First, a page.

The Highlands and Western Isles of Scotland: Containing Descriptions of Their Scenery and Antiquities, with an Account of the Political History and Ancient Manners, and of the Origin, Language, Agriculture, Economy, Music, Present Condition of the People, &c. &c. &c. Founded on a Series of Annual Journeys Between the Years 1811 and 1821, and Forming an Universal Guide to that Country, in Letters to Sir Walter Scott, Bart, Volume 3

Front Cover
Longman, Hurst, Rees, Orme, Brown, and Green, 1824 - Hebrides (Scotland)

What people are saying - Write a review

We haven't found any reviews in the usual places.

Other editions - View all

Common terms and phrases

Popular passages

Page 14 - There are old men yet dwelling in the village where I remain, which have noted three things to be marvellously altered in England within their sound remembrance. One is, the multitude of chimneys lately erected ; whereas, in their young days, there were not above two or three, if so many, in most uplandish towns of the realm...
Page 321 - My love he built another ship, and set her on the main, And nane but twenty mariners for to bring her hame; But the weary wind began to rise, and the sea began to rout; My love then, and his bonnie ship, turned withershins about.
Page 195 - The air is full of feathered animals, the sea is covered with them, the houses are ornamented by them, the ground is speckled with them like a flowery meadow in May. The town is paved with feathers, the very dunghills are made of feathers, the ploughed land seems as if it had been sown with feathers, and the inhabitants look as if they had been all tarred and feathered, for their hair is full of feathers, and their clothes are covered with feathers.
Page 202 - Bougus, instead of stealing in the second-hand way that he did, Dr. Slop would not have let us off for so short a list ; since, besides the seven stars, the seven metals, the seven sacraments, the seven hairs of Samson's head, the seven senses, the seven planets, the seven champions of Christendom, the seven wise men of Greece, the seven wonders of the world, the seven golden candlesticks, and at least a folio page of sevens more, Peter has discovered that the human body has seven interior and seven...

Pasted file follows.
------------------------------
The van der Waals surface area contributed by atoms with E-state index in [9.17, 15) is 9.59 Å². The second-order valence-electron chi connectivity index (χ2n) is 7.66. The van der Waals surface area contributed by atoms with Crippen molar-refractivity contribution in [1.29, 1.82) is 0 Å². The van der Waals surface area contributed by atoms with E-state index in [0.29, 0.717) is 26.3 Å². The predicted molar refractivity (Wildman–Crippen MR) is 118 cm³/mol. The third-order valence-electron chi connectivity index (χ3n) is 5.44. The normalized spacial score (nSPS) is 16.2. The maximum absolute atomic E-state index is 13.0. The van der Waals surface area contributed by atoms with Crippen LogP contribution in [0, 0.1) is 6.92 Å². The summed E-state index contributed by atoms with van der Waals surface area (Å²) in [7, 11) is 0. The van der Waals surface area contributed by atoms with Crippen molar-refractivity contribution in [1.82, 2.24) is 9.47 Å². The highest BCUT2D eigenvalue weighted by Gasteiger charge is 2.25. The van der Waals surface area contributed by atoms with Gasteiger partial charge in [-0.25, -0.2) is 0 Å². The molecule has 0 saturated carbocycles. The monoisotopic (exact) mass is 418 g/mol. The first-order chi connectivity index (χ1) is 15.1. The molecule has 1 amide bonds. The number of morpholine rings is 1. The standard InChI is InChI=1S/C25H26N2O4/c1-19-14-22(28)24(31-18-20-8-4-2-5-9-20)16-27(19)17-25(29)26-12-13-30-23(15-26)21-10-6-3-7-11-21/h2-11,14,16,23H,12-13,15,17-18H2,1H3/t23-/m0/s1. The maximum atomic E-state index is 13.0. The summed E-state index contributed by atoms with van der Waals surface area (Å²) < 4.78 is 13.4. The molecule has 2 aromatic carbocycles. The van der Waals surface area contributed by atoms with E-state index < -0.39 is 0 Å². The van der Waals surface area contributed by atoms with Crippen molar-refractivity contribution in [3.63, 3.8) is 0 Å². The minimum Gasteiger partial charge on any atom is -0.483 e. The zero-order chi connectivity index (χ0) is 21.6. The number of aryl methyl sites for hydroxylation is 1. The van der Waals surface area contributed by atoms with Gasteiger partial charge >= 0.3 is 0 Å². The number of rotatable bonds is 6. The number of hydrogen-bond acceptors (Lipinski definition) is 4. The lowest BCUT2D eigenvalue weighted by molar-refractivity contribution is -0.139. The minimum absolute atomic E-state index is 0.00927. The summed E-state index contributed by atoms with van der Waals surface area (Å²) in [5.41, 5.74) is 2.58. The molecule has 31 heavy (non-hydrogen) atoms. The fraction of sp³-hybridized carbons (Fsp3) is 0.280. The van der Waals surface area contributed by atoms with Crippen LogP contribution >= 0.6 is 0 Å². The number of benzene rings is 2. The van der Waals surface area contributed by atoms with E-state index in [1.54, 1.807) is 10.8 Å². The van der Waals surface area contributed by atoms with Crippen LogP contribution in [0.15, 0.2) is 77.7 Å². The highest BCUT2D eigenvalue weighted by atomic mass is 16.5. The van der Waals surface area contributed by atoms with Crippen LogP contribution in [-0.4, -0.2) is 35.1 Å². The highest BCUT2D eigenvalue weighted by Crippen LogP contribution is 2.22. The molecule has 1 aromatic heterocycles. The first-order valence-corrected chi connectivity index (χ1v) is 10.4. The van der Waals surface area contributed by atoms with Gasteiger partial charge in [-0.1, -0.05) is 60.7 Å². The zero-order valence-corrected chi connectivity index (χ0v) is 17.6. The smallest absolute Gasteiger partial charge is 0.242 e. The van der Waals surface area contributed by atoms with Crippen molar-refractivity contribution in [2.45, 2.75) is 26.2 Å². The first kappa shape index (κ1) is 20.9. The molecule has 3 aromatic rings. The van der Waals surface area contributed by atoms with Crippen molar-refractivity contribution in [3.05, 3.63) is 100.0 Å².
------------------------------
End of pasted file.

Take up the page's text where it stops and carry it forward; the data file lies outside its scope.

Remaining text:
Page 153 - Noilosus, and Vesiculosus ; and these are cut at low water from the rocks on which they grow. As the value of a kelp estate depends on the magnitude of the crop, it is therefore regulated principally by three circumstances ; namely, the linear extent of the shores, the breadth of the interval between high and low...
Page 319 - We could not perceive the entrance till it was pointed out. This was an irregular hole, about four feet high, surrounded by turf; and, on entering it, with some precaution, we found a long tortuous passage, somewhat resembling the gallery of a mine, but without a door, which conducted us into the penetralia of this cavern.
Page 434 - No sooner, however, had Mrs. Nicholson taken possession of the gentleman and his horse, and his property also, securing thus the soul and body both of Don Pedro, than all this civility vanished on a sudden ; small as it was before. I asked for the ferryman, and the boat, and the tide — she kenn'd naething about the ferry — " Why, I thought you said this was the ferryhouse.
Page 153 - Hence it becomes unnecessary further to alter what I had written ; while the present view will tend to show what the effects of the loss of this manufacture are likely to be on the insular population, and how necessary it is that some equivalent, if temporary, relief should be given. If this manufacture was once ill understood and worse managed, it seems now to have attained all the perfection of which it is susceptible. June, July, August, and part of September, form the period of this harvest....
Page 182 - ... Martin, and are used for saving all their produce ; their peat, corn, hay, and even their birds. It is remarkable that this practice should have been alluded to by Solinus as common in the Western Islands, and that it should now be entirely unknown everywhere else.
Page 315 - The tenant is a cotter, as he cultivates the farm on his employer's account. There seem to have been six or seven acres cultivated in barley, oats, and potatoes, but the grain was now housed. The soil is good, and the produce appeared to have been abundant. The family is permitted to consume as much as they please ; and it was stated that the average surplus paid to the tacksman amounted to eight bolls of barley. In addition to that, he is bound to find an annual supply of eight stones of feathers,...

Bibliographic information